Griffiths, Jeremy, `Confessio Amantis: The Poem and its Pictures', in Minnis, A.J. (ed.), Gower's Confessio Amantis: Responses and Reassessments  (Cambridge: D.S.Brewer, 1983), pp.163-78.

Parkes, M.B., Pause and Effect: An Introduction to the History of Punctuation in the West. Berkeley and Los Angeles: University of California Press, 1993.

Scott, Kathleen L., Later Gothic Manuscripts 1390-1490 (A Survey of Manuscripts Illustrated in the British Isles, general editor, J.J.G.Alexander), 2 vols. London: Harvey Miller, 1996.

Smith, Jeremy J., `Linguistic Features of some Fifteenth-Century Middle English Manuscripts', in Derek Pearsall (ed.), Manuscripts and Readers in Fifteenth Century England: The Literary Implications of Manuscript Study (Cambridge: Brewer, 1983), pp.104-112.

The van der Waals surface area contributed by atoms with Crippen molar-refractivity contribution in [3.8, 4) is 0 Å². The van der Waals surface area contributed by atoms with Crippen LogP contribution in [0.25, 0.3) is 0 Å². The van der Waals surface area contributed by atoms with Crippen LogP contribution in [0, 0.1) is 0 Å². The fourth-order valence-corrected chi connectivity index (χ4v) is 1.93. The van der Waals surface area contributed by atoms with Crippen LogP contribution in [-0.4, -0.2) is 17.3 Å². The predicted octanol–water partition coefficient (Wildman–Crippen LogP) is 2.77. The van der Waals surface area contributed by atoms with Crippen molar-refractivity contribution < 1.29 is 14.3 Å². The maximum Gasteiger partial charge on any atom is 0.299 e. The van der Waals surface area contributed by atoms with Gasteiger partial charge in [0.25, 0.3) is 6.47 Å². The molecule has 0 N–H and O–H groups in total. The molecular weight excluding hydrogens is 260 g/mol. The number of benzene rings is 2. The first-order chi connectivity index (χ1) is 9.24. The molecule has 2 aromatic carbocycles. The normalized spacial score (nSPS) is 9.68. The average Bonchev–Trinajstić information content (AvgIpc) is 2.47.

Tuve, Rosemond, `Spenser and Some Pictorial Conventions', Studies in Philology, 37 (1940), Tuve, Rosemond, `Spenserus', in Millar Maclure and F.W.Watt (eds), Essays in English Literature from the Renaissance to the Victorian Age Presented to A.S.P.Woodhouse (Toronto: University of Toronto Press, 1964), pp.3-25.

Warner, Sir George, and Gilson, Julius P., British Museum: Catalogue of Western Manuscripts in the old Royal and King's Collections. 4 vols.  London, 1921

"I throw my darts and shoot my arrows at the world. But where there is a righteous man, no arrow strikes. But I wound those who live wickedly. Therefore let him who recognizes himself there look to himself."
Vox Clamantis